API naming convention
libbpf API provides access to a few logically separated groups of functions and types. Every group has its own naming convention described here. It’s recommended to follow these conventions whenever a new function or type is added to keep libbpf API clean and consistent.
All types and functions provided by libbpf API should have one of the
System call wrappers
System call wrappers are simple wrappers for commands supported by
sys_bpf system call. These wrappers should go to
bpf.h header file
and map one to one to corresponding commands.
command of sys_bpf,
Another class of types and functions provided by libbpf API is “objects”
and functions to work with them. Objects are high-level abstractions
such as BPF program or BPF map. They’re represented by corresponding
structures such as
struct bpf_map, etc.
Structures are forward declared and access to their fields should be provided via corresponding getters and setters rather than directly.
These objects are associated with corresponding parts of ELF object that contains compiled BPF programs.
struct bpf_object represents ELF object itself created
from an ELF file or from a buffer,
struct bpf_program represents a
program in ELF object and
struct bpf_map is a map.
Functions that work with an object have names built from object name, double underscore and part that describes function purpose.
bpf_object__open consists of the name of corresponding
bpf_object, double underscore and
open that defines the
purpose of the function to open ELF file and create
All objects and corresponding functions other than BTF related should go
libbpf.h. BTF types and functions should go to
Auxiliary functions and types that don’t fit well in any of categories
described above should have
libbpf_ prefix, e.g.
libbpf can be both linked statically or used as DSO. To avoid possible conflicts with other libraries an application is linked with, all non-static libbpf symbols should have one of the prefixes mentioned in API documentation above. See API naming convention to choose the right name for a new symbol.
libbpf follow the model when all global symbols have visibility “hidden”
by default and to make a symbol visible it has to be explicitly
LIBBPF_API macro. For example:
LIBBPF_API int bpf_prog_get_fd_by_id(__u32 id);
This prevents from accidentally exporting a symbol, that is not supposed to be a part of ABI what, in turn, improves both libbpf developer- and user-experiences.
To make future ABI extensions possible libbpf ABI is versioned.
Versioning is implemented by
libbpf.map version script that is
passed to linker.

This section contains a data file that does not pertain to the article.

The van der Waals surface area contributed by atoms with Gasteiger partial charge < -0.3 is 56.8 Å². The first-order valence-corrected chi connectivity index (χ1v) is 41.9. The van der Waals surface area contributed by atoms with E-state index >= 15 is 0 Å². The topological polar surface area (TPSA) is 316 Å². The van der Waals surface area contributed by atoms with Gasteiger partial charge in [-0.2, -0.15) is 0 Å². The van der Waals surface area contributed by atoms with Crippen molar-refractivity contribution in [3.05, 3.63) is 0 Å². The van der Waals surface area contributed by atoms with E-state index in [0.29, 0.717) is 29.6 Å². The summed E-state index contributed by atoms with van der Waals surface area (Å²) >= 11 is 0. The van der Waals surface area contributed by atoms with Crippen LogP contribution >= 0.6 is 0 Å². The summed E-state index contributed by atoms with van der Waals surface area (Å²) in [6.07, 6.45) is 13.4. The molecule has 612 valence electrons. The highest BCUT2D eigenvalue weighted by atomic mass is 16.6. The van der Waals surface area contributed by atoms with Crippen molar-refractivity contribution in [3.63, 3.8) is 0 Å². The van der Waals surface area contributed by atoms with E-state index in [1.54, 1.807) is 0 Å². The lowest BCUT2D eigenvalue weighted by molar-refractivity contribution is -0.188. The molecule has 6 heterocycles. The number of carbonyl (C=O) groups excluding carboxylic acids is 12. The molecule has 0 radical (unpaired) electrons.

Version name is
LIBBPF_ prefix + three-component numeric version,
Every time ABI is being changed, e.g. because a new symbol is added or semantic of existing symbol is changed, ABI version should be bumped. This bump in ABI version is at most once per kernel development cycle.
For example, if current state of
, and a new symbol
bpf_func_c is being introduced, then
libbpf.map should be changed like this:
, where new version
LIBBPF_0.0.2 depends on the previous
Format of version script and ways to handle ABI changes, including incompatible ones, described in details in .
Under https://github.com/libbpf/libbpf there is a (semi-)automated mirror of the mainline’s version of libbpf for a stand-alone build.
However, all changes to libbpf’s code base must be upstreamed through the mainline kernel tree.
API documentation convention
The libbpf API is documented via comments above definitions in header files. These comments can be rendered by doxygen and sphinx for well organized html output. This section describes the convention in which these comments should be formatted.
Here is an example from btf.h:
* @brief **btf__new()** creates a new instance of a BTF object from the raw
* bytes of an ELF's BTF section
* @param data raw bytes
* @param size number of bytes passed in `data`
* @return new BTF object instance which has to be eventually freed with
* On error, error-code-encoded-as-pointer is returned, not a NULL. To extract
* error code from such a pointer `libbpf_get_error()` should be used. If
* `libbpf_set_strict_mode(LIBBPF_STRICT_CLEAN_PTRS)` is enabled, NULL is
* returned on error instead. In both cases thread-local `errno` variable is
* always set to error code as well.
The comment must start with a block comment of the form ‘/**’.
The documentation always starts with a @brief directive. This line is a short description about this API. It starts with the name of the API, denoted in bold like so: api_name. Please include an open and close parenthesis if this is a function. Follow with the short description of the API. A longer form description can be added below the last directive, at the bottom of the comment.
Parameters are denoted with the @param directive, there should be one for each parameter. If this is a function with a non-void return, use the @return directive to document it.
libbpf is dual-licensed under LGPL 2.1 and BSD 2-Clause.